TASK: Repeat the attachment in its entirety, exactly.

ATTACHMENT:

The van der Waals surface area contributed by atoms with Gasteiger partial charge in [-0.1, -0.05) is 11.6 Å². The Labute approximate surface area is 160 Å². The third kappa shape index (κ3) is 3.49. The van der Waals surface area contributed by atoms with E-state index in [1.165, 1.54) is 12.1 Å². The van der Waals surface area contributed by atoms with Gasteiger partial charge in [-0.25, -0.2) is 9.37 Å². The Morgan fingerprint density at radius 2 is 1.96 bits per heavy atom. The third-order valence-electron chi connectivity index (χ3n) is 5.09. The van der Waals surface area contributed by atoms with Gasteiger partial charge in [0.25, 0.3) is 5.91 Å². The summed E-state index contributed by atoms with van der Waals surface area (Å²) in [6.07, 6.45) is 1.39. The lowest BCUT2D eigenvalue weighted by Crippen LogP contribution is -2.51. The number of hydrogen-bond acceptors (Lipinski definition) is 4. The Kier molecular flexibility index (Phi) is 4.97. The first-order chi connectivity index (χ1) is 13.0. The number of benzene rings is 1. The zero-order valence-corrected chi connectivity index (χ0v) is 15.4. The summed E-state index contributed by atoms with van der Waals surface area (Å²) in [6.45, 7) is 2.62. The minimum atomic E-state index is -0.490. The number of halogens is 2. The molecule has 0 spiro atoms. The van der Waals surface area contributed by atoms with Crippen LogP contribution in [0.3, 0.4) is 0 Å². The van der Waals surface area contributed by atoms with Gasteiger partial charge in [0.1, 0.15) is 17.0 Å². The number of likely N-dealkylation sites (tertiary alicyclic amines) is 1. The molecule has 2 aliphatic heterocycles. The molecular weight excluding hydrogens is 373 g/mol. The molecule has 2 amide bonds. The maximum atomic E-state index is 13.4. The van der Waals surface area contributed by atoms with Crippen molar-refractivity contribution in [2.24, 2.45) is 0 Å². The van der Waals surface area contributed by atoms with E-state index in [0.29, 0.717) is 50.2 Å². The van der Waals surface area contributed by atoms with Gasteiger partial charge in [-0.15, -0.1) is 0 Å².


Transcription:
The van der Waals surface area contributed by atoms with Gasteiger partial charge in [-0.1, -0.05) is 11.6 Å². The Labute approximate surface area is 160 Å². The third kappa shape index (κ3) is 3.49. The van der Waals surface area contributed by atoms with E-state index in [1.165, 1.54) is 12.1 Å². The van der Waals surface area contributed by atoms with Gasteiger partial charge in [-0.25, -0.2) is 9.37 Å². The Morgan fingerprint density at radius 2 is 1.96 bits per heavy atom. The third-order valence-electron chi connectivity index (χ3n) is 5.09. The van der Waals surface area contributed by atoms with Gasteiger partial charge in [0.25, 0.3) is 5.91 Å². The summed E-state index contributed by atoms with van der Waals surface area (Å²) in [6.07, 6.45) is 1.39. The lowest BCUT2D eigenvalue weighted by Crippen LogP contribution is -2.51. The number of hydrogen-bond acceptors (Lipinski definition) is 4. The Kier molecular flexibility index (Phi) is 4.97. The first-order chi connectivity index (χ1) is 13.0. The number of benzene rings is 1. The zero-order valence-corrected chi connectivity index (χ0v) is 15.4. The summed E-state index contributed by atoms with van der Waals surface area (Å²) in [6.45, 7) is 2.62. The minimum atomic E-state index is -0.490. The number of halogens is 2. The molecule has 0 spiro atoms. The van der Waals surface area contributed by atoms with Crippen LogP contribution in [0.3, 0.4) is 0 Å². The van der Waals surface area contributed by atoms with Gasteiger partial charge in [0.1, 0.15) is 17.0 Å². The number of likely N-dealkylation sites (tertiary alicyclic amines) is 1. The molecule has 2 aliphatic heterocycles. The molecular weight excluding hydrogens is 373 g/mol. The molecule has 2 amide bonds. The maximum atomic E-state index is 13.4. The van der Waals surface area contributed by atoms with Crippen molar-refractivity contribution in [2.24, 2.45) is 0 Å². The van der Waals surface area contributed by atoms with E-state index in [0.29, 0.717) is 50.2 Å². The van der Waals surface area contributed by atoms with Gasteiger partial charge in [-0.15, -0.1) is 0 Å².